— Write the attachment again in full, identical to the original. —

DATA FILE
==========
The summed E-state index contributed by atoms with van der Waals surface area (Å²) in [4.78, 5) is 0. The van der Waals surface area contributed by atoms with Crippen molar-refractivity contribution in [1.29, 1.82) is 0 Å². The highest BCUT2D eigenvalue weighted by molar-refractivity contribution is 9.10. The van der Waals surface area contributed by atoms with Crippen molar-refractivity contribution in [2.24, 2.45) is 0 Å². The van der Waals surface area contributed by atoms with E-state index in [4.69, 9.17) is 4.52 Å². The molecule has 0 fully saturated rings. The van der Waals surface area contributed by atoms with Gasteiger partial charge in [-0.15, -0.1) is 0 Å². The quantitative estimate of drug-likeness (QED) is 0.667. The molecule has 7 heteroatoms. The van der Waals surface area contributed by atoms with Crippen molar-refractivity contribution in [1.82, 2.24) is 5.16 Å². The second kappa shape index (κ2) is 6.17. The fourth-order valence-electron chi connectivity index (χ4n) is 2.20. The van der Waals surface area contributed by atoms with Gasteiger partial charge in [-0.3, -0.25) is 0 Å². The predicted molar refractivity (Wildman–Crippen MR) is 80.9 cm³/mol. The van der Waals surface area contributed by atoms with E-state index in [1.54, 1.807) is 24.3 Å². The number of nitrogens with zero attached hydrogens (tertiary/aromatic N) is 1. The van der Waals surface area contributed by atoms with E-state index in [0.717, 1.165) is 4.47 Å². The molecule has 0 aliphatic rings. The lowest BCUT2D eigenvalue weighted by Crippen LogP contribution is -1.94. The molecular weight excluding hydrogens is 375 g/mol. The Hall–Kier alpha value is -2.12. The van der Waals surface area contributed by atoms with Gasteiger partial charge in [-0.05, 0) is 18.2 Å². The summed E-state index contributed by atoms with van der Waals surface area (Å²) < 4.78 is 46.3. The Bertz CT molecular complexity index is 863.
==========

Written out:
The summed E-state index contributed by atoms with van der Waals surface area (Å²) in [4.78, 5) is 0. The van der Waals surface area contributed by atoms with Crippen molar-refractivity contribution in [1.29, 1.82) is 0 Å². The highest BCUT2D eigenvalue weighted by molar-refractivity contribution is 9.10. The van der Waals surface area contributed by atoms with Crippen molar-refractivity contribution in [2.24, 2.45) is 0 Å². The van der Waals surface area contributed by atoms with E-state index in [4.69, 9.17) is 4.52 Å². The molecule has 0 fully saturated rings. The van der Waals surface area contributed by atoms with Gasteiger partial charge in [-0.15, -0.1) is 0 Å². The quantitative estimate of drug-likeness (QED) is 0.667. The molecule has 7 heteroatoms. The van der Waals surface area contributed by atoms with Crippen molar-refractivity contribution in [1.82, 2.24) is 5.16 Å². The second kappa shape index (κ2) is 6.17. The fourth-order valence-electron chi connectivity index (χ4n) is 2.20. The van der Waals surface area contributed by atoms with Gasteiger partial charge in [-0.3, -0.25) is 0 Å². The predicted molar refractivity (Wildman–Crippen MR) is 80.9 cm³/mol. The van der Waals surface area contributed by atoms with E-state index in [1.54, 1.807) is 24.3 Å². The number of nitrogens with zero attached hydrogens (tertiary/aromatic N) is 1. The van der Waals surface area contributed by atoms with E-state index in [0.717, 1.165) is 4.47 Å². The molecule has 0 aliphatic rings. The lowest BCUT2D eigenvalue weighted by Crippen LogP contribution is -1.94. The molecular weight excluding hydrogens is 375 g/mol. The Hall–Kier alpha value is -2.12. The van der Waals surface area contributed by atoms with Gasteiger partial charge in [-0.05, 0) is 18.2 Å². The summed E-state index contributed by atoms with van der Waals surface area (Å²) < 4.78 is 46.3. The Bertz CT molecular complexity index is 863.